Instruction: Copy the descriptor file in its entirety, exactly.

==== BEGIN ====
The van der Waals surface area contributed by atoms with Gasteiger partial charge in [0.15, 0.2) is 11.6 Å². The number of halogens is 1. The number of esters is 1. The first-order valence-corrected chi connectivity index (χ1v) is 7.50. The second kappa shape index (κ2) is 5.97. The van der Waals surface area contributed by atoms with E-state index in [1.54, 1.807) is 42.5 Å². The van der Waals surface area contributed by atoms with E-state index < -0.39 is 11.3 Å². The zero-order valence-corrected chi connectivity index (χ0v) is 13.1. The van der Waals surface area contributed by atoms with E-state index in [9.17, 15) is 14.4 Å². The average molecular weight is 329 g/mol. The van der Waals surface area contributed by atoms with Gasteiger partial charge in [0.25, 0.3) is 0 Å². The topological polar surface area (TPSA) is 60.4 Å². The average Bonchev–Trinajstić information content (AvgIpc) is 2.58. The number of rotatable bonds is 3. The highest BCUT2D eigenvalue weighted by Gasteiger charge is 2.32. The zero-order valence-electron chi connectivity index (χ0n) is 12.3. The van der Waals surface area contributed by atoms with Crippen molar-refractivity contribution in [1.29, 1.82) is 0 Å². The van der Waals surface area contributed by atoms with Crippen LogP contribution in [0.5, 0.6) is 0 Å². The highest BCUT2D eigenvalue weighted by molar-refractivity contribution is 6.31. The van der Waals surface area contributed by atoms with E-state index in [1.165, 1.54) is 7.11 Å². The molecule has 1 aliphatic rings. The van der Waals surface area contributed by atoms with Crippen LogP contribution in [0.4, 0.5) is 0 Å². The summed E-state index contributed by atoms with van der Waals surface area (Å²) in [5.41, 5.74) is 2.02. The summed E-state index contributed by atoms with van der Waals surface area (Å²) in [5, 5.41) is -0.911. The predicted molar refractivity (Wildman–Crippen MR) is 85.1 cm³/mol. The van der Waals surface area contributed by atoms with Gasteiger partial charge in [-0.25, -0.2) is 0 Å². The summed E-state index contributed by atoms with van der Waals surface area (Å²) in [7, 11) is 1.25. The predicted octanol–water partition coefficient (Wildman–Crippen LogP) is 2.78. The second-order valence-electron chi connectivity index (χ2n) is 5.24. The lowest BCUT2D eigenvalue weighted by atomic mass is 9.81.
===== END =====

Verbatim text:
The van der Waals surface area contributed by atoms with Gasteiger partial charge in [0.15, 0.2) is 11.6 Å². The number of halogens is 1. The number of esters is 1. The first-order valence-corrected chi connectivity index (χ1v) is 7.50. The second kappa shape index (κ2) is 5.97. The van der Waals surface area contributed by atoms with E-state index in [1.54, 1.807) is 42.5 Å². The van der Waals surface area contributed by atoms with E-state index < -0.39 is 11.3 Å². The zero-order valence-corrected chi connectivity index (χ0v) is 13.1. The van der Waals surface area contributed by atoms with E-state index in [9.17, 15) is 14.4 Å². The average molecular weight is 329 g/mol. The van der Waals surface area contributed by atoms with Gasteiger partial charge in [0.25, 0.3) is 0 Å². The topological polar surface area (TPSA) is 60.4 Å². The average Bonchev–Trinajstić information content (AvgIpc) is 2.58. The number of rotatable bonds is 3. The highest BCUT2D eigenvalue weighted by Gasteiger charge is 2.32. The zero-order valence-electron chi connectivity index (χ0n) is 12.3. The van der Waals surface area contributed by atoms with Crippen molar-refractivity contribution in [1.29, 1.82) is 0 Å². The van der Waals surface area contributed by atoms with Crippen LogP contribution in [0.5, 0.6) is 0 Å². The highest BCUT2D eigenvalue weighted by molar-refractivity contribution is 6.31. The van der Waals surface area contributed by atoms with E-state index in [1.165, 1.54) is 7.11 Å². The molecule has 1 aliphatic rings. The van der Waals surface area contributed by atoms with Crippen LogP contribution in [0.4, 0.5) is 0 Å². The summed E-state index contributed by atoms with van der Waals surface area (Å²) in [5.41, 5.74) is 2.02. The summed E-state index contributed by atoms with van der Waals surface area (Å²) in [5, 5.41) is -0.911. The predicted molar refractivity (Wildman–Crippen MR) is 85.1 cm³/mol. The van der Waals surface area contributed by atoms with Gasteiger partial charge in [-0.25, -0.2) is 0 Å². The summed E-state index contributed by atoms with van der Waals surface area (Å²) in [7, 11) is 1.25. The predicted octanol–water partition coefficient (Wildman–Crippen LogP) is 2.78. The second-order valence-electron chi connectivity index (χ2n) is 5.24. The lowest BCUT2D eigenvalue weighted by atomic mass is 9.81.